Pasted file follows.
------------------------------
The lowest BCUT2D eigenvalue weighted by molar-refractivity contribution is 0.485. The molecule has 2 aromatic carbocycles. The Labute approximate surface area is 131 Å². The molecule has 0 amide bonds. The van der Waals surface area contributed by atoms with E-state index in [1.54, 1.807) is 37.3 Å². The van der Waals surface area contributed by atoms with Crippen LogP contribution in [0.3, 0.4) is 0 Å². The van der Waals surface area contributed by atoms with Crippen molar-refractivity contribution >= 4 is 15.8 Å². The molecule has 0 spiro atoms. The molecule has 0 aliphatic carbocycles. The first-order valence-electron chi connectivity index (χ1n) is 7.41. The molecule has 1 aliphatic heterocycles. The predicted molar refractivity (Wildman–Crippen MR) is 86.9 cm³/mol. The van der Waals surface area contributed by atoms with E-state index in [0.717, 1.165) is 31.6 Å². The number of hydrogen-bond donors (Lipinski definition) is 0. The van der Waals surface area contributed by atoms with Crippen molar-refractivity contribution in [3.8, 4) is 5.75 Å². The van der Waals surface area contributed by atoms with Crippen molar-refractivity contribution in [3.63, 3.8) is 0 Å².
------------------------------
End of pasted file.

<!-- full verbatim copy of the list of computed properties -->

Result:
The lowest BCUT2D eigenvalue weighted by molar-refractivity contribution is 0.485. The molecule has 2 aromatic carbocycles. The Labute approximate surface area is 131 Å². The molecule has 0 amide bonds. The van der Waals surface area contributed by atoms with E-state index in [1.54, 1.807) is 37.3 Å². The van der Waals surface area contributed by atoms with Crippen LogP contribution in [0.3, 0.4) is 0 Å². The van der Waals surface area contributed by atoms with Crippen molar-refractivity contribution >= 4 is 15.8 Å². The molecule has 0 spiro atoms. The molecule has 0 aliphatic carbocycles. The first-order valence-electron chi connectivity index (χ1n) is 7.41. The molecule has 1 aliphatic heterocycles. The predicted molar refractivity (Wildman–Crippen MR) is 86.9 cm³/mol. The van der Waals surface area contributed by atoms with E-state index in [0.717, 1.165) is 31.6 Å². The number of hydrogen-bond donors (Lipinski definition) is 0. The van der Waals surface area contributed by atoms with Crippen molar-refractivity contribution in [3.8, 4) is 5.75 Å². The van der Waals surface area contributed by atoms with Crippen molar-refractivity contribution in [3.63, 3.8) is 0 Å².